February 10, 2016

TransCanada says oil will flow south with or without Keystone XL (AUDIO)

A TransCanada executive believes the latest environmental study of the Keystone XL oil pipeline should clear the way for the project.

But, even if the project does not win its coveted presidential permit, oil will be extracted from the oil sands of western Canada and shipped to the Gulf of Mexico.

TransCanada President of Energy and Oil Pipelines, Alex Pourbaix, says the final environmental study released by the State Department Friday concedes that even if Keystone XL isn’t built, oil will be extracted from the oil sands of Alberta.

“(The study) comes to some pretty strong conclusions that in the event the project were denied the oil would still get to the market. It would just get there by less safely and more costly means,” Pourbaix tells Kevin Thomas, host of Drive Time Lincoln on Nebraska Radio Network affiliate KLIN.

Opponents of Keystone XL have insisted that if President Barack Obama would deny TransCanada a permit to cross the Canadian border with the pipeline, it would end production of oil from oil sands. Opponents contend the extraction process of oil sands, which they call tar sands, releases more greenhouse emissions that normal oil production. Their simple call has been: kill the pipeline, kill oil sands production.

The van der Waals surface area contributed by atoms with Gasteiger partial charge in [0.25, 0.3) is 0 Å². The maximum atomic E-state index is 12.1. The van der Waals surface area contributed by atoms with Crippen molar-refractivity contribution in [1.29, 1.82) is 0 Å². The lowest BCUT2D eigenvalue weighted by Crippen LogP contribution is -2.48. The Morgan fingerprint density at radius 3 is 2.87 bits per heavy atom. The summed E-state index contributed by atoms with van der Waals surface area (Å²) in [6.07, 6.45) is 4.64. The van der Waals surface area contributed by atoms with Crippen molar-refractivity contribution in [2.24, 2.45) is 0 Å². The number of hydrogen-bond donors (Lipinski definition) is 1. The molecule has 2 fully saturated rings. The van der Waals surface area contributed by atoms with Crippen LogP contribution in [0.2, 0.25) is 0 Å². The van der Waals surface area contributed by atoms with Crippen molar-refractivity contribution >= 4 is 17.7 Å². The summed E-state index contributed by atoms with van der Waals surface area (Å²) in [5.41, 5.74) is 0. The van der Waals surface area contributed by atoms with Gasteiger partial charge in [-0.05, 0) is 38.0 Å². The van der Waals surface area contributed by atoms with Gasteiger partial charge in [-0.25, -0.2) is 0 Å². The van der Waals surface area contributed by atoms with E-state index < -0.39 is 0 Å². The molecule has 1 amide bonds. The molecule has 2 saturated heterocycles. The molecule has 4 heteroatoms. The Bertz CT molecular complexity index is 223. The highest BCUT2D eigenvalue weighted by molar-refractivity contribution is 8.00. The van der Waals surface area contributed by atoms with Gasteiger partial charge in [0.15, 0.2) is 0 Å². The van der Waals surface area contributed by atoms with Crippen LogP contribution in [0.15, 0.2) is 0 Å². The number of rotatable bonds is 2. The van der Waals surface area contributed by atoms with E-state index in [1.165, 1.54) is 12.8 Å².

Pourbaix says that if there is no Keystone XL pipeline, oil from western Canada will be shipped by train or truck, likely to the southern portion of the pipeline, which runs from Steele City, Nebraska to Cushing, Oklahoma, on to refineries along the Gulf Coast in Texas.

TransCanada has asked for a presidential permit to build the oil pipeline from Hardisty, Alberta to Steele City; an 875 miles pipeline that will cost more than $5.4 billion to build.

Pourbaix says TransCanada is confident the project will win its presidential permit after the public comment period, which follows the release of the final environmental impact study.

“It looks to me like we will be in position before the summer, hopefully we’ll have a decision finally after the better part of six years of environmental review,” Pourbaix says.

Kevin Thomas, KLIN, contributed to this report.

AUDIO:  Brent Martin reports [:50]

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